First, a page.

Evolution of support software
Often, over time, different functions in a business have developed specialist solutions for themselves but making little or no attempt to integrate those solutions with related processes in other departments. When IT first started to make inroads into back office operations, it was largely a case of previously manual functions being computerized in isolation. Since the ‘experts’ in the field tended to be users, the focus was often only on their specific operational area instead of on the company as a whole. Further on, there was sometimes integration with similar functions and yet more individual and specialist software was tweaked to address the needs of those similar functions.

But there is software available which will address the needs for one or more functions.

Engineering and Maintenance
This function deals with the technical management of aircraft in areas such as technical services, maintenance planning, aircraft technical record (aircraft, engine, APU, log book) materials planning, repair and warranty management, production planning, inventory management, maintenance crew record, training and engineering crew roster.

Aircraft/Engine/APU performance monitoring
This deals with the monitoring of data from various sources such as the tech log, flight data recorder, etc. to analyze the current condition of the equipment and predict future trends for that condition.

Flight operation
This covers cockpit crew roster, crew training, crew scheduling, crew log book, flight planning, pre-flight briefing, nav. log, flight monitoring and disruption management. There are also some related functions such as:

Flight operation quality assurance
This is a regulatory requirement for the analysis of flight data to monitor the performance of the cockpit crew.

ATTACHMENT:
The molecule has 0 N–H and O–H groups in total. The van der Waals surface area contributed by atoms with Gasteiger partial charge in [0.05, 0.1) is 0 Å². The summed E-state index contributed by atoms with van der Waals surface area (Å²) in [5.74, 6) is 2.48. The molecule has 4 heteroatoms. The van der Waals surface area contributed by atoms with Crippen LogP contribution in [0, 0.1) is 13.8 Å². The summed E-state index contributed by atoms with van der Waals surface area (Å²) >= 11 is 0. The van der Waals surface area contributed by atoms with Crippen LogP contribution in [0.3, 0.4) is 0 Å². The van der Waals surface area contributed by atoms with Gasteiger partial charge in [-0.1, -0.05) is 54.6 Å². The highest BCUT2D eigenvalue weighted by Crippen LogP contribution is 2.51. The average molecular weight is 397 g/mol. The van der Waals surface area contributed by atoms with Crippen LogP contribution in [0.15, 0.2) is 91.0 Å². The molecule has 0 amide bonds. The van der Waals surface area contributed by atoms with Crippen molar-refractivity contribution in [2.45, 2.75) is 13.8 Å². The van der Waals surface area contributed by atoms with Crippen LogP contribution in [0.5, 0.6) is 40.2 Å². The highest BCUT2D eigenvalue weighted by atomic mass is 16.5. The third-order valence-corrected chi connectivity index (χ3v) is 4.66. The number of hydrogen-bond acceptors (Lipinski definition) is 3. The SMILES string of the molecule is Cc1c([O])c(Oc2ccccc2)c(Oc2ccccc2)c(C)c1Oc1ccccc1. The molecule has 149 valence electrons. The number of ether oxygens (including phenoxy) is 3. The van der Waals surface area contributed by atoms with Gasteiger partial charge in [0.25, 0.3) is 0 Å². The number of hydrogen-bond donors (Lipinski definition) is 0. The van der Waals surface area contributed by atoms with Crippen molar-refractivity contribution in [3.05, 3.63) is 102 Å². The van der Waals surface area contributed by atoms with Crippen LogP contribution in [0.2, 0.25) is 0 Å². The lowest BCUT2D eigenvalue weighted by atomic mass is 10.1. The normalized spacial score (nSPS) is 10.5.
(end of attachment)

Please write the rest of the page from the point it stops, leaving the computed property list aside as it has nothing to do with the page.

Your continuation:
Fuel management
Fuel costs account for 20-40% of operating costs: fuel management aims to analyze consumption throughout a complete operation cycle to identify wastage and reduce consumption.

Cabin Crew Management
The cabin crew roster, crew log book, crew training and scheduling are all dealt with in this function.

Network Planning
This is a key function optimizing the commercial requirements of the service: frequency, size of aircraft used, configuration of aircraft, operating timetable.

Ticketing, revenue and yield management
Ticketing, accounting, revenue management and yield management are all dealt with here.

Weight and balance
This manages the optimization of an aircraft’s load to ensure it remains within safe limits and is able to deliver the most economical performance.

Finance and accounting
This is a standard module.

In day-to-day operating conditions, all of these functions are closely integrated and interdependent. For instance, the aircraft’s schedule will drive the cockpit, cabin and maintenance crew rosters which, in turn, integrate with crew scheduling. This schedule and the flight operation data drive maintenance planning, works scheduling and materials requirements which, again in turn, integrates with finance and cash flow planning. Aircraft flight planning and on-board payload figures drive the weight and balance schedule and determine the available payload.

Since there is no single software available to cover all of these functions, most airlines purchase different software packages for particular purposes; they then try to integrate the resulting variety of solutions. Unfortunately, each software package is stand-alone, and developed in a different language and platform using different standards. There will be multiple IT infrastructure standards, duplicated data bases and all of the associated errors. All of this makes a very complex job of integrating them into a seamless operation. Airlines do not have sufficient technical expertise to integrate multiple software packages and manage conflicts between different software vendors. Some airlines hire outside consultant to integrate these different software solutions which adds yet a further dimension to this already complex situation. And, since integration is so complex, it can result in a reduction in efficiency and utilization for individual software packages. It can also result in new business processes which are not the most efficient for the airline but are dictated by the need to operate these different software solutions.